Study sheds light on the regulation of microRNAs

In all the organisms, including humans, proteins are encoded by genes and these proteins, in turn, control the body’s diverse specific cellular functions.

Study sheds light on the regulation of microRNAs
The model of Microprocessor on pri-miRNA. Pri-miRNA is illustrated with ribbons. Microprocessor is a trimeric complex, consisting of DROSHA (green) and DGCR8 dimer (yellow). The background is the word cloud generated using our lab’s publications since 2018. Image Credit: The Hong Kong University of Science and Technology.

Human DNA contains genetic data that is initially changed into messenger RNA, or mRNA, through a process known as transcription.

This mRNA serves as a template since it is read by ribosomes, which are intracellular organelles. These ribosomes, in turn, translate or create a suitable protein from the right amino acid components.

The short non-coding RNAs called miRNAs do not produce any protein but definitely play vital roles in controlling the stability of mRNAs as well as their conversion to proteins.

Moreover, miRNAs’ abnormal expression is also linked with several human diseases, like different types of cancer caused by miRNA defects, resulting in decreased levels of tumor suppressor mRNAs and increased levels of oncogenic mRNAs.

Therefore, having the potential to exploit the production of miRNAs in cells is very important for developing treatments to rectify the defects in their expression and thus treat those disorders.

To sustain normal cellular functions, the expression of miRNAs should be rigorously regulated. The human Microprocessor complex plays a major role in cleaving the pri-miRNAs to create miRNA precursors or pre-miRNAs, and since it eventually establishes the role of miRNAs, it became the focus of this study.

Several RNA elements situated in certain parts of the pri-miRNA structure (that is, the apical loop, lower stem, and basal segment) have earlier been revealed to influence the processing of pri-miRNA by the human Microprocessor.

But a long-standing enigma was whether any RNA elements are present in the upper stem region of pri-miRNA and whether these elements are likely to have an impact on the Microprocessor’s cleavage ability and thus the following cellular processes.

A team of researchers, headed by Tuan Anh NGUYEN, an Assistant Professor in the Division of Life Science at Hong Kong University of Science and Technology (HKUST), has now identified how the RNA elements located in the upper stem of pri-mRNAs influence the Microprocessor’s action.

In this research, the researchers used human cells to initially establish a reliable protein purification system and subsequently performed high-throughput enzymology assays to study the catalytic mechanism of Microprocessor as it cleaved about 200,000 randomized pri-miRNAs.

Then, using next-generation sequencing technology, they ran the assay results and the resultant big data were examined using a range of bioinformatics tools. At last, the outcomes of big data analysis were validated in human cells.

Along with his team, Prof. NGUYEN identified multiple RNA elements in the upper stem of the pri-mRNAs, which are important for controlling the expression of numerous miRNAs present in human cells.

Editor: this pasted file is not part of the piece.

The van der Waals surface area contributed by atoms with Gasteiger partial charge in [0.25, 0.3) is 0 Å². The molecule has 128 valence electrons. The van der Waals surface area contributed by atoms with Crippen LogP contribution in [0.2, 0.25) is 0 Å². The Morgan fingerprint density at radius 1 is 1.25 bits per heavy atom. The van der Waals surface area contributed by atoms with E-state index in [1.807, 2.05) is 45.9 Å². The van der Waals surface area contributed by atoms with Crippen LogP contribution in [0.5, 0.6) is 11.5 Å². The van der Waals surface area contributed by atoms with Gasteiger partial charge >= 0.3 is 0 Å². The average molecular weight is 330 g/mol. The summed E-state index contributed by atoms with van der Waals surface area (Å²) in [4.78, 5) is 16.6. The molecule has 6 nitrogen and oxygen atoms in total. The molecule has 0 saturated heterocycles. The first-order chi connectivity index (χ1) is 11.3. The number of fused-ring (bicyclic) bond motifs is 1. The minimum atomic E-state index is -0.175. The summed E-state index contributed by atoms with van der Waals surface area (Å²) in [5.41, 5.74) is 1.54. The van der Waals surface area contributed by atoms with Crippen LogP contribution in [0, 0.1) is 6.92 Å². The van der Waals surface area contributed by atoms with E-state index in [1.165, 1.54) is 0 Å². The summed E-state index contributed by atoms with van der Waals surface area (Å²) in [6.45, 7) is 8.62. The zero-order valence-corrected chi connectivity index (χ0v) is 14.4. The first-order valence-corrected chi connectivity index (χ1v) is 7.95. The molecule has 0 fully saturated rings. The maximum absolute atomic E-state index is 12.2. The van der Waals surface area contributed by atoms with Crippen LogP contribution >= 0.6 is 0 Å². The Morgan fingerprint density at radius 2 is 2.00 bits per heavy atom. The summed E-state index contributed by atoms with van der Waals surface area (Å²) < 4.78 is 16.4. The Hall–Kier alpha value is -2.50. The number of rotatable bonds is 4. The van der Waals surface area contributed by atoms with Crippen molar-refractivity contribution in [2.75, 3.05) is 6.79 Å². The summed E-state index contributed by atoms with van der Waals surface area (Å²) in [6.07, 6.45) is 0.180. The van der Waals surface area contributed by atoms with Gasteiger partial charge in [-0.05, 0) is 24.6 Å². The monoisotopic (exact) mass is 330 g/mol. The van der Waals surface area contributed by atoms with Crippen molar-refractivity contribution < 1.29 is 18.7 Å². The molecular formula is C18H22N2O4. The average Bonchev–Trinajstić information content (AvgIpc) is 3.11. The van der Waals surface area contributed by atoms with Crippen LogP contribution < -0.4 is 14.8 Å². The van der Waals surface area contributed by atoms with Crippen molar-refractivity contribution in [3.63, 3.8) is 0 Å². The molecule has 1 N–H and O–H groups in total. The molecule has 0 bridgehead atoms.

The presence of such elements implied that upon cleaving the pri-mRNAs with Microprocessor, fewer products were developed or different alternative cleavage sites were created rather than the original sites.

These had an impact on the miRNAs’ expression level, leading to the dysregulation of the following production of proteins from mRNAs and thus resulting in abnormal human cell activities.

Our work has enhanced our understanding about the differential levels of miRNAs in diverse cellular processes. Our new results may help us interpret the cause of many miRNA-related human diseases. Also, by specifically targeting the particular RNA elements we’ve identified, we should be able to restore the normal levels of many abnormally-expressing miRNAs in many miRNA-related disorders, leading to the potential development of clinical miRNA-based diagnostics.”

Shaohua LI, Study Co-First Author, Hong Kong University of Science and Technology

Tuan Anh NGUYEN, the other co-first author of the study, added, “Our next step is to develop our high-throughput enzymology assays by designing new RNA substrates, and engineering proteins to identify more RNAs elements that are critical for accurate and efficient miRNA production.”

Last month, my team and I published another paper, this time in Nucleic Acids Research, where we discovered other new and exciting RNA elements that control miRNA levels. We are currently using different approaches, including gene-editing technology, to modify the RNA elements we discovered in these two studies, in order to more accurately control the level of miRNAs in cellular systems.”

Tuan Anh NGUYEN, Assistant Professor, Division of Life Science, Hong Kong University of Science and Technology

The expected outcome from this study will be to lay the foundation for the future development of this RNA element-targeting therapeutics for miRNA-related diseases,” NGUYEN concluded.

Source:
Journal reference:

Li, S., et al. (2020) Mismatched and wobble base pairs govern primary microRNA processing by human Microprocessor. Nature Communications. doi.org/10.1038/s41467-020-15674-2.

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